Advertisement

Does Culture Affect Consumer Behaviour, When Shopping On-Line?

  • Adnane Alaoui
  • Donata Vianelli
Conference paper
Part of the Springer Proceedings in Business and Economics book series (SPBE)

Abstract

On-line retailers have to decide whether to standardize or adapt their marketing strategy to the foreign consumer markets. The objective of this article is not only to locate differences in on-line shopping behavior between English, Italian, and Chinese consumers, but also to explain these differences, through cultural dimensions. A discriminant analysis was conducted on English, Italian and Chinese consumers, based on eighteen behavioral variables, to illustrate the effect that a change of culture would have on a consumer’s on-line shopping behavior. The behavioral variables were classified in a descending lexicographic order of their discriminating power, between these cultures. After running the discriminant analysis, a factorial analysis of the eighteen behavioral describers was also run, to organize the latter into a smaller number of factors that are mutually exclusive, and very exhaustive. Factorial analysis identified five distinct factors that point out differences between the three countries, underlining that on-line retailers cannot duplicate abroad their home marketing strategy, because the needs e-shoppers wish to fulfill diverge between these markets.

Keywords

Culture Cross-cultural On-line shopping Consumer behavior 

References

  1. Alon, I., Jaffe, E., Prange, C., & Vianelli, D. (2016). Global marketing: Contemporary theory, practice and cases. New York: Routledge – Taylor & Francis.Google Scholar
  2. Ashraf, A. R., Thongpapanl, N., & Auh, S. (2014). The application of the technology acceptance model under different cultural contexts: The case of online shopping adoption. Journal of International Marketing, 22(3), 68–93.CrossRefGoogle Scholar
  3. Ashraf, A. R., Thongpapanl, N., Menguc, B., & Northey, G. (2017). The role of M-commerce readiness in emerging and developed markets. Journal of International Marketing, 25(2), 25–51.CrossRefGoogle Scholar
  4. Choi, J., & Geistfeld, L. V. (2004). A cross-cultural investigation of consumer e-shopping adoption. Journal of Economic Psychology, 25(6), 821–838.CrossRefGoogle Scholar
  5. Eurostat. (2018). E-commerce statistics for individuals. Retrieved January 17, 2018 from http://ec.europa.eu/eurostat/statistics-explained/index.php/E-commerce_statistics_for_individuals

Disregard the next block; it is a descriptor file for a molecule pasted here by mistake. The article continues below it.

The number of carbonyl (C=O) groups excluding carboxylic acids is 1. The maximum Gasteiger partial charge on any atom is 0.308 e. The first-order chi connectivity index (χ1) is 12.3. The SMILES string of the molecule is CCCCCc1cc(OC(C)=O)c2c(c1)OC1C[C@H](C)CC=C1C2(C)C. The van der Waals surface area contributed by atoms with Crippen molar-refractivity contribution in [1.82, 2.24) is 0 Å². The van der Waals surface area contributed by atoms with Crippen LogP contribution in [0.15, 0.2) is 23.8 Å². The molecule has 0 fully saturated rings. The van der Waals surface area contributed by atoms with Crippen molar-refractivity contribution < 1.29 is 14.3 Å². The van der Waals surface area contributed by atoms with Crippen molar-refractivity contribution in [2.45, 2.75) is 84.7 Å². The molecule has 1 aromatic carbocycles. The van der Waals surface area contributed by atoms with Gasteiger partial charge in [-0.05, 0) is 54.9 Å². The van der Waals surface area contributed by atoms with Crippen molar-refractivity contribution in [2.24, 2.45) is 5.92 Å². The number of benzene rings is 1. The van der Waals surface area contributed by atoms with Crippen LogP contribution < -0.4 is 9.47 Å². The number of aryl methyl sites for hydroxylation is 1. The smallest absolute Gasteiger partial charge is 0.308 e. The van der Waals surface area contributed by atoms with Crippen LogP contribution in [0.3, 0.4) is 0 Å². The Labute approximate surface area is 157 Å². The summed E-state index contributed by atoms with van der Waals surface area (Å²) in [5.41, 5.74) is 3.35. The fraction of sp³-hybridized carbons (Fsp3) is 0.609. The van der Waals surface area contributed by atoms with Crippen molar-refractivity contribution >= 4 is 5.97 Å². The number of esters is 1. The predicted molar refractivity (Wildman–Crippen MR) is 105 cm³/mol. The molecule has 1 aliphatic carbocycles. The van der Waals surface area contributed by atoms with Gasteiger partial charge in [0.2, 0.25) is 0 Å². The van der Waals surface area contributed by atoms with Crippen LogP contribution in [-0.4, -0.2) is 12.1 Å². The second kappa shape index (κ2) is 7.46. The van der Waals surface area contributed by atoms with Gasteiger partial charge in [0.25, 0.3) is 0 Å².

6. Gregory, G., Karavdic, M., & Zou, S. (2007). The effects of e-commerce drivers on export marketing strategy. Journal of International Marketing, 15(2), 30–57.CrossRefGoogle Scholar
  7. Hofstede, G. (2001). Culture’s consequences: Comparing values, behaviors, institutions and organizations across nations (2nd ed.). Thousand Oaks, CA: Sage.Google Scholar
  8. Internet World Stats. (2018). Internet users statistics in 2017. Retrieved January 17, 2018 from http://www.internetworldstats.com/stats.htm
  9. Lancioni, R. A., Smith, M. E., & Oliva, T. A. (2000). The role of the internet in supply chain management. Industrial Marketing Management, 29(1), 45–56.CrossRefGoogle Scholar
  10. Statista. (2018a). Number of digital buyers worldwide from 2014 to 2021. Retrieved January 17, 2018 from https://www.statista.com/statistics/251666/number-of-digital-buyers-worldwide/
  11. Statista. (2018b). Global markets with the highest online shopping penetration rate. Retrieved January 17, 2018 from https://www.statista.com/statistics/274251/retail-site-penetration-across-markets/
  12. Wursten, H., & Fadrhonc, T. (2012). International marketing and culture. Itim International, 1–9.Google Scholar

Copyright information

© Springer International Publishing AG, part of Springer Nature 2018

Authors and Affiliations

  1. 1.John Moores UniversityLiverpoolUK
  2. 2.University of TriesteTriesteItaly

Personalised recommendations